Polyglot or Not? Measuring Multilingual Encyclopedic Knowledge Retrieval from Foundation Language Models
Can foundation language models be used as multilingual knowledge bases? We evaluate the capacity for foundation models to retrieve encyclopedic knowledge across a wide range of topics in a multilingual setting. To support this effort, we 1) produce a new, multilingual dataset containing 303k factual associations in 20 different languages 2) formulate a counterfactual knowledge assessment, “Polyglot or Not” 3) benchmark 5 foundation models in a multilingual setting and a diverse set of 18 models in an English-only setting. Massive accuracy differences manifest among open-source foundation models of interest, with Meta’s LLaMA topping both the multilingual and English-only assessments. A quantitative and qualitative error analysis of this top model reveals a significant dropoff in the model’s ability to retrieve facts in languages written in the Cyrillic script, as well as the effect of the density of language-specific Wikipedia articles on factual comprehension. Ultimately, we argue that the promise of utilizing foundation language models as bonafide polyglots is greatly diminished when they are tasked with retrieving information in languages other than English. Our research artifacts (code, dataset, and analysis) are entirely open-source, empowering future researchers to perform their own experiments on future foundation language models.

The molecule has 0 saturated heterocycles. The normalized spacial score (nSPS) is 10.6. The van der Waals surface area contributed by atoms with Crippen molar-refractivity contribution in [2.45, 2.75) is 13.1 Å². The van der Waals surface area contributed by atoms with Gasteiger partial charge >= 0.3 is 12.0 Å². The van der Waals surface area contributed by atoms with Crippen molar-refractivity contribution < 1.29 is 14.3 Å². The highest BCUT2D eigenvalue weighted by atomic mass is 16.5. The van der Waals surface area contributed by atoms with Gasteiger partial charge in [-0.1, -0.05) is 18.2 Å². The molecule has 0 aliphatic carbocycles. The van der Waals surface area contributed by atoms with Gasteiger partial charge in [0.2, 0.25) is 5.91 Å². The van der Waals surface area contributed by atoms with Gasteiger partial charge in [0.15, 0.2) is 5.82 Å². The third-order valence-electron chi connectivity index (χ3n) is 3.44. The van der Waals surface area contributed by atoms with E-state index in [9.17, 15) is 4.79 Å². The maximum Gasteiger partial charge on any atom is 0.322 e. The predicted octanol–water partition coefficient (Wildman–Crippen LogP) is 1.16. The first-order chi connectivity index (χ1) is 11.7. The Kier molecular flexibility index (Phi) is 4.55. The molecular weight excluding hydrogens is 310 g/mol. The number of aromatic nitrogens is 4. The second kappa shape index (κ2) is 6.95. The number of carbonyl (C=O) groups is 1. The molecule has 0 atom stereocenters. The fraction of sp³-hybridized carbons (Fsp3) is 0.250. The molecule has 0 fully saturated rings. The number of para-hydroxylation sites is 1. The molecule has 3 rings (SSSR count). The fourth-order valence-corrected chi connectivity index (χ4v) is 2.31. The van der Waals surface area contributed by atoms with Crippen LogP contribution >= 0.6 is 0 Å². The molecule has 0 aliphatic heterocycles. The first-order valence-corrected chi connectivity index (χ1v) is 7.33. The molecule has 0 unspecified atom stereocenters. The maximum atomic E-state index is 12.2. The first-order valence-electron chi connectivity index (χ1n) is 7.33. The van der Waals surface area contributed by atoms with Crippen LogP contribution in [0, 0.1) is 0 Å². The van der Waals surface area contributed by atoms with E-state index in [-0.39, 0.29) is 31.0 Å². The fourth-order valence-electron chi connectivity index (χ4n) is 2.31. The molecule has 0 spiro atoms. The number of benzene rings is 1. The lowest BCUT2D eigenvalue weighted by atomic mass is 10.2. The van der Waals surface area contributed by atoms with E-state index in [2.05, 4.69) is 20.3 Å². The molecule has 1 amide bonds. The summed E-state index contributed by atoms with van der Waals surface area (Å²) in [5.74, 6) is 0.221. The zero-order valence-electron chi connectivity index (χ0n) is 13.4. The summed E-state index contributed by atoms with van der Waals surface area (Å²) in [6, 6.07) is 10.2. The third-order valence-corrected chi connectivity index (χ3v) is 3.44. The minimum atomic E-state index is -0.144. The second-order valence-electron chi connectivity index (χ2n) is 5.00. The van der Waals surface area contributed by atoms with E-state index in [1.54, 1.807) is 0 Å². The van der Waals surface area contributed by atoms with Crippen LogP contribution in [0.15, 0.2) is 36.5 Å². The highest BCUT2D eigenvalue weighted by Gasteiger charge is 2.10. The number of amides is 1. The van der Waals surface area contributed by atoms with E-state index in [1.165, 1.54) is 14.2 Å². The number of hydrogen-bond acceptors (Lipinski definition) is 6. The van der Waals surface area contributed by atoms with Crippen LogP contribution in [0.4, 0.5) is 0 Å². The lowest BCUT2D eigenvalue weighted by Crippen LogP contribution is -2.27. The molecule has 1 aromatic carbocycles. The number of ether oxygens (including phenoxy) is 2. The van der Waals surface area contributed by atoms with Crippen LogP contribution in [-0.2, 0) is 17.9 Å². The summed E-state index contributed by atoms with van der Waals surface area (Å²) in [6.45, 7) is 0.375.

Our aim is to publish this work in an academic outlet such as the Conference on Empirical Methods in Natural Language Processing (EMNLP)
Fact/Fake illustration by dictionary.com